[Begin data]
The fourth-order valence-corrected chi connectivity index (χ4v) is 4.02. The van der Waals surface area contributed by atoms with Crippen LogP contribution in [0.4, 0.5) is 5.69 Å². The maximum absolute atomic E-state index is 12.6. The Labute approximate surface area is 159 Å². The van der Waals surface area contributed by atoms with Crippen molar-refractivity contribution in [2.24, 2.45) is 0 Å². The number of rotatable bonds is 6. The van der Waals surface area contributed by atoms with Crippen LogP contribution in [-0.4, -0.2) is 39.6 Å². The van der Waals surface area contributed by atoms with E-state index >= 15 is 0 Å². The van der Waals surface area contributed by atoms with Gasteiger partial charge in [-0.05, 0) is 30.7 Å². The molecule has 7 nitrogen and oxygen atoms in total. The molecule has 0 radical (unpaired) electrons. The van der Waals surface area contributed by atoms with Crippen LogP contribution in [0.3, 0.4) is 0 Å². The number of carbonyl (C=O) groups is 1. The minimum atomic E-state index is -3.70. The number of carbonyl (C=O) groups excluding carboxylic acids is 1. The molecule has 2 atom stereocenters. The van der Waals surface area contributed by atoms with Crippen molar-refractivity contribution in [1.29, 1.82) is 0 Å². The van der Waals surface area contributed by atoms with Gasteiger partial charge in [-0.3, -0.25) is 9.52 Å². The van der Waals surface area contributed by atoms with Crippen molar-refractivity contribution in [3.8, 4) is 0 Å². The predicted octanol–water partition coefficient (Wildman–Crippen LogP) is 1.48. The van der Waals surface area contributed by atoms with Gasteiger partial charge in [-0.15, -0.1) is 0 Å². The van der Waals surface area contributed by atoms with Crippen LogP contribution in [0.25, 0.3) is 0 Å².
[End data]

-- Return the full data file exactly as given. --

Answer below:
The fourth-order valence-corrected chi connectivity index (χ4v) is 4.02. The van der Waals surface area contributed by atoms with Crippen LogP contribution in [0.4, 0.5) is 5.69 Å². The maximum absolute atomic E-state index is 12.6. The Labute approximate surface area is 159 Å². The van der Waals surface area contributed by atoms with Crippen molar-refractivity contribution in [2.24, 2.45) is 0 Å². The number of rotatable bonds is 6. The van der Waals surface area contributed by atoms with Crippen LogP contribution in [-0.4, -0.2) is 39.6 Å². The van der Waals surface area contributed by atoms with E-state index >= 15 is 0 Å². The van der Waals surface area contributed by atoms with Gasteiger partial charge in [-0.05, 0) is 30.7 Å². The molecule has 7 nitrogen and oxygen atoms in total. The molecule has 0 radical (unpaired) electrons. The van der Waals surface area contributed by atoms with Crippen LogP contribution in [0.3, 0.4) is 0 Å². The number of carbonyl (C=O) groups is 1. The minimum atomic E-state index is -3.70. The number of carbonyl (C=O) groups excluding carboxylic acids is 1. The molecule has 2 atom stereocenters. The van der Waals surface area contributed by atoms with Crippen molar-refractivity contribution in [1.29, 1.82) is 0 Å². The van der Waals surface area contributed by atoms with Gasteiger partial charge in [-0.3, -0.25) is 9.52 Å². The van der Waals surface area contributed by atoms with Crippen molar-refractivity contribution in [3.8, 4) is 0 Å². The predicted octanol–water partition coefficient (Wildman–Crippen LogP) is 1.48. The van der Waals surface area contributed by atoms with Gasteiger partial charge in [-0.15, -0.1) is 0 Å². The van der Waals surface area contributed by atoms with Crippen LogP contribution in [0.25, 0.3) is 0 Å².